In January, we said the bull-or-bear outlook for 2019 could hinge on China. In that piece, we pointed out the importance of achieving a U.S.-China trade deal — something the stock market badly wants to see.
The outcome here is sharply binary:
- If we get a trade deal, that would be seen as bullish for the Chinese economy, and also for U.S. multinationals and U.S. exporters who could sell more product — a LOT more product — to China.
- If the U.S. and China fail to achieve a deal, the results could be very painful. China’s economy, already in a slowdown, could drag the global economy into recession if hit by more tariffs. That would be bad for markets everywhere, and U.S. markets would not escape the vortex.
March 1 is the official deadline for getting a trade deal completed, though that deadline can be pushed back if need be. Fortunately, the odds of a trade deal versus no deal (and the placing of sharp tariffs on China) are not 50-50. They are more like 70-30 in favor of the bullish deal scenario.
That is because the powers that be, in both the U.S. and China, have strong political incentive to create a positive outcome. Nobody wins if a bad outcome tanks the markets and ushers in a global recession.
If a U.S.-China trade deal does go through, shipping stocks could produce huge profits for investors. They could go on a run for the ages.
This is partly because shipping stock valuations have been beaten into the dirt, and partly because a multi-year U.S.-China trade deal would have massively bullish implications for shipping companies.
To get an idea of how badly shipping stocks have fared, take a look at the Baltic Dry Index, a popular shipping measure that has fallen more than 50% in the past few months.
“Free-Falling Freight Rates Spell Trouble for Shipping,” said a Feb. 7 headline in The Wall Street Journal. As the world’s biggest importer of raw materials, economic slowdown in China is a negative for commodity shipments. Shippers were also hit by a tragic mining accident in Brazil, in which a dam collapsed, and a flood killed 150 people.
Vale SA, the global mining giant held responsible for the Brazilian mine disaster, had to suspend operations at a number of sites, removing an estimated 40 million tons of annual output from production. That was 40 million tons of lost business for the shippers.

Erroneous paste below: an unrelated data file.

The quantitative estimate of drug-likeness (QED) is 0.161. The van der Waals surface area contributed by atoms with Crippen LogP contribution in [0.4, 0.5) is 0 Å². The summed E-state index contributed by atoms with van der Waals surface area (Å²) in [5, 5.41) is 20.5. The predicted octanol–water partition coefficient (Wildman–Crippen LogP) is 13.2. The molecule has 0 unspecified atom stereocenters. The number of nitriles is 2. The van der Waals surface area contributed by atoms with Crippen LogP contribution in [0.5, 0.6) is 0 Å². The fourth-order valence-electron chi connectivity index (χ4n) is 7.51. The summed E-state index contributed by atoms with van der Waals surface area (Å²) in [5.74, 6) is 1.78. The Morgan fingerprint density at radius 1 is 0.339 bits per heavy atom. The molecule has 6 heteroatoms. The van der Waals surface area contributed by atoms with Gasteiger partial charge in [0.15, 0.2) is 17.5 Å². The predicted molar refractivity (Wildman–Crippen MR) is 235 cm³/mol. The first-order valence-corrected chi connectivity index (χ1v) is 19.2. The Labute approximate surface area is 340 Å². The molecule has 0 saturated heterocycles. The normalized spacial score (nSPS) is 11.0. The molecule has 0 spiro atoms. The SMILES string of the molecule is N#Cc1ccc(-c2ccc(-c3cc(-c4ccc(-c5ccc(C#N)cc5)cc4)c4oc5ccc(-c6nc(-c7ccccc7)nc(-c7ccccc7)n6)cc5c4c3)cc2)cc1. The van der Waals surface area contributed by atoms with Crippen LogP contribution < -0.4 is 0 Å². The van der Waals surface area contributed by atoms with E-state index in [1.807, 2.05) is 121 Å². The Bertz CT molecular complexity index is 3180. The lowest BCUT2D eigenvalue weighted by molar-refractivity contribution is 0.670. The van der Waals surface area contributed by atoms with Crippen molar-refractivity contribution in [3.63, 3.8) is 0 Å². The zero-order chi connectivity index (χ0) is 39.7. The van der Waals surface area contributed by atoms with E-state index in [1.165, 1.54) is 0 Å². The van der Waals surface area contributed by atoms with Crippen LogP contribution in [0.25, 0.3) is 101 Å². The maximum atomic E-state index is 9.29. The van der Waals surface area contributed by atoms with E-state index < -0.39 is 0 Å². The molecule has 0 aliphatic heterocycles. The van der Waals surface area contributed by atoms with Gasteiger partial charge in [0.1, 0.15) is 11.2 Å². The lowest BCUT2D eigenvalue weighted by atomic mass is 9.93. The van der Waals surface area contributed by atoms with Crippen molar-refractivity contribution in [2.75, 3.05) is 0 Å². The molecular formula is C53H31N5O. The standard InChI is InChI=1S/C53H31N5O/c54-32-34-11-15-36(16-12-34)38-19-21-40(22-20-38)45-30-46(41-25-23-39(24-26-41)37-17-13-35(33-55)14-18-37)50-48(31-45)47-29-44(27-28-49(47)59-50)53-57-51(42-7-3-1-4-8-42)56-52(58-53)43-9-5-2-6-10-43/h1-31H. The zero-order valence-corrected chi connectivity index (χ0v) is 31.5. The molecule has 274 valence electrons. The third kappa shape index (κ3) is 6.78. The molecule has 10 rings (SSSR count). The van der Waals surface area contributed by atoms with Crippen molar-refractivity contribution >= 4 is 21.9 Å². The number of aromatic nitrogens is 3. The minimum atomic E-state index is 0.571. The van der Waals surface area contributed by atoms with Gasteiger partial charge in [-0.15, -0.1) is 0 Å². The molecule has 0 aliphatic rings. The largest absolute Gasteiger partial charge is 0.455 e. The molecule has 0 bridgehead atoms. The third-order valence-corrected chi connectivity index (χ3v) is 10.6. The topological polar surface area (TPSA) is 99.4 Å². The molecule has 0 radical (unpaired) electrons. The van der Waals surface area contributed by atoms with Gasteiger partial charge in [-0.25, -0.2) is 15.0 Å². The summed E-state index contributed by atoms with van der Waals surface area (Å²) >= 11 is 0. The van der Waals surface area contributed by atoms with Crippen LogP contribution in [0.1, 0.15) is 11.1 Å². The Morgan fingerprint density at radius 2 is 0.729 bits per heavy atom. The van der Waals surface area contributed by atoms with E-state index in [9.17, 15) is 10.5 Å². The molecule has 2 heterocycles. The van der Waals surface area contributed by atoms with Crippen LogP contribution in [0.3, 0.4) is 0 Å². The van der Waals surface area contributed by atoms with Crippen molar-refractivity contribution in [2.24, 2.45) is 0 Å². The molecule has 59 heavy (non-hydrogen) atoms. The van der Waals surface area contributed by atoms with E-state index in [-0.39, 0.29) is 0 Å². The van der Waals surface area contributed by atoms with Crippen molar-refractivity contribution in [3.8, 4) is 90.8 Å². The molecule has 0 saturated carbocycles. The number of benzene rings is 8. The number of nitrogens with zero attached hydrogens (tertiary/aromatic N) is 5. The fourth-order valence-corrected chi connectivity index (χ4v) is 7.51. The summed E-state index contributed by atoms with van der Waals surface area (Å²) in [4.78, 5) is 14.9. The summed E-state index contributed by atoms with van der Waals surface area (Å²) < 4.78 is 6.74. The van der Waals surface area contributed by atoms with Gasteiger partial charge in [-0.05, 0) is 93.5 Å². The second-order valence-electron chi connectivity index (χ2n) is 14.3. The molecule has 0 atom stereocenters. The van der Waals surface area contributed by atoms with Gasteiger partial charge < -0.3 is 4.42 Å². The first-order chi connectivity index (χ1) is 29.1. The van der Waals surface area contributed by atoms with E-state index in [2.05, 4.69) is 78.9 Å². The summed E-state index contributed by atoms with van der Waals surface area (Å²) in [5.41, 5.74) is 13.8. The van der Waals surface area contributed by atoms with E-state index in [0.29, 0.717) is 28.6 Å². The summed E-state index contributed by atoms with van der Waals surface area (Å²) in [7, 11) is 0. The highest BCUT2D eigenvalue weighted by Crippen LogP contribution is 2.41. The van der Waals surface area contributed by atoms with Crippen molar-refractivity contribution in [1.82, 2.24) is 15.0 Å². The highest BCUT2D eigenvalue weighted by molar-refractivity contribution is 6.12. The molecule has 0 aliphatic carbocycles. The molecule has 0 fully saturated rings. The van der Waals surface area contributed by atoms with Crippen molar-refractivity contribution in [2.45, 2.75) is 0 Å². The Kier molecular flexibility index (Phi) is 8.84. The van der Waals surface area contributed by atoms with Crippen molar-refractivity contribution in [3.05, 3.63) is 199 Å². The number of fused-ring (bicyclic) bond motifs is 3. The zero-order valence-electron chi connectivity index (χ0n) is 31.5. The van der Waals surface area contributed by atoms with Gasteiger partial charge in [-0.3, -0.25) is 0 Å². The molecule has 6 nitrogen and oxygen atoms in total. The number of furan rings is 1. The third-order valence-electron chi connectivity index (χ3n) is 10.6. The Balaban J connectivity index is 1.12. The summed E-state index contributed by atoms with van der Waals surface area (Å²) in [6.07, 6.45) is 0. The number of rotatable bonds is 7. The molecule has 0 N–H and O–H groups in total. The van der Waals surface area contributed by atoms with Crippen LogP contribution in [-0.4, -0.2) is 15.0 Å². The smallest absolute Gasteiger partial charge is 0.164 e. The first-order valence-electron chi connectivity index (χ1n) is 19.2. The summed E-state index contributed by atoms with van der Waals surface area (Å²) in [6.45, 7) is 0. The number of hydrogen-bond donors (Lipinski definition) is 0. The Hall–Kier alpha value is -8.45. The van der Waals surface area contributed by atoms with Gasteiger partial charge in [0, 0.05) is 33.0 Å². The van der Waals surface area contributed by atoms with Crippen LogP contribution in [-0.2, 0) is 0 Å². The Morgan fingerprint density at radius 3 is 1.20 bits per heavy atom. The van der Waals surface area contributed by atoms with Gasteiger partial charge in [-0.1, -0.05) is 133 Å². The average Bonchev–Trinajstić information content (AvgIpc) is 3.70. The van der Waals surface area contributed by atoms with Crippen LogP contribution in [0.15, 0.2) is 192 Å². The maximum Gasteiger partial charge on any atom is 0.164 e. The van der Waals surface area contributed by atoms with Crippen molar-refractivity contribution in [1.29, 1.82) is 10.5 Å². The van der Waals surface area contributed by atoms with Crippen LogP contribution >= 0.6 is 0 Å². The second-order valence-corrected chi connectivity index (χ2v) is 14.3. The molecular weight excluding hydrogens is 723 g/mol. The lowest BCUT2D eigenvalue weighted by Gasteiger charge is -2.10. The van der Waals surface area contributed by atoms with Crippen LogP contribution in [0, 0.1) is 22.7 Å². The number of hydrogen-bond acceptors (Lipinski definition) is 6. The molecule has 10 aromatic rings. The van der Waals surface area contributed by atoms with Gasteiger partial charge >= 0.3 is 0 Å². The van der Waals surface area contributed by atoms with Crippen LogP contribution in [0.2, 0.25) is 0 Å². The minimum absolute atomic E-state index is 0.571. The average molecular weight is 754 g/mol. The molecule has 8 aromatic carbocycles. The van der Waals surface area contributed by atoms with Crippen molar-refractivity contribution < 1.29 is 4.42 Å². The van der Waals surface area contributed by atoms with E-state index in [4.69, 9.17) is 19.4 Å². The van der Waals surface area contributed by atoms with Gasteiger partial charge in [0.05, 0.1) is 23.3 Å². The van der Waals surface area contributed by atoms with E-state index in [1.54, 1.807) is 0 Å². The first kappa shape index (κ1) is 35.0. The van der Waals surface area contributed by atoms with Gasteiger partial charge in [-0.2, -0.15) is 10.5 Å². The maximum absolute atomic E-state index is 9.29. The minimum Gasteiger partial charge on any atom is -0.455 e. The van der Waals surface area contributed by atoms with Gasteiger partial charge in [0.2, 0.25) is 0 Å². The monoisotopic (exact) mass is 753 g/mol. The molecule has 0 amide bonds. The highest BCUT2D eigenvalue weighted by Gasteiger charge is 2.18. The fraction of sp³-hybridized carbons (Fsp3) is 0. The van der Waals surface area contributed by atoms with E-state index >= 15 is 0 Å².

Beaten-down shipping stocks have mostly priced in the China slowdown and the Vale disaster by now. They have also priced in the wild collapse in crude oil prices that took place in the final months of 2018. (Falling crude oil prices hurt tanker rates.)
But here is the thing about a U.S.-China trade deal: In order to satisfy demands on the U.S. side, China would likely have to agree to big, gaudy, dollar figure — think a trillion dollars or more — in terms of trade multi-year purchase commitments to American exports such as soybeans, crude oil, liquid natural gas — the whole works.
And America has a lot it can export. The United States has long been an agricultural superpower, and in the past decade, America became the Saudi Arabia of shale oil.
For instance, the Houston Chronicle reports that American oil exports are expected to more than double by 2020, to 4 million barrels per day, and that the Texas Gulf Coast will be ready to handle that stepped-up transport volume. That is a lot of ton-miles for tankers.
Then too, a U.S.-China trade deal would likely cause U.S. agricultural exports to surge — bullish news for dry bulk carriers. And America’s liquid natural gas (LNG) export business is already starting to boom.
All of this means shipping stocks of all stripes — tankers, LNG, dry bulk — could boom if a U.S.-China deal goes through. And because shipping valuations are so compressed, a new bull trend could last a while.
If you look at SEA, the Invesco Shipping ETF, it is still very down in the dumps as of this writing. There are signs of a December V-bottom taking hold, but it is definitely early innings.
If we get a “no deal” U.S.-China trade result, the shippers will likely get hammered again. (But then again, so will everything else.)
But if a deal goes through — and again, this is the more likely scenario by a significant margin — the shippers could be off to the races.
Most of the shipping space is still in red zone SSI (stock state indicator) status. Below, however, you will find a handful of names that are turning the corner (already showing yellow or green status).
If you like the shipping stocks idea, be aware there is still a lot of risk until a trade deal is confirmed.
A simple risk mitigation strategy could be buying a small allocation of the names you like ahead of time, then adding to the positions once a trade deal is confirmed. And, if the less-likely “no deal” scenario occurs, the smaller allocation will be easier to manage, and shipping valuations are already insanely cheap.
Shipping stocks will almost certainly see a surge if a U.S.-China trade deal goes through. But that surge would be a buying opportunity or a holding opportunity, not a “quick pop” profit opportunity, because the follow-on result could easily turn into a multi-month or multi-quarter bull trend.
It’s not often you see a sector this beaten down with such a positive catalyst waiting in the wings.
Richard Smith, Ph.D.
CEO & Founder, TradeSmith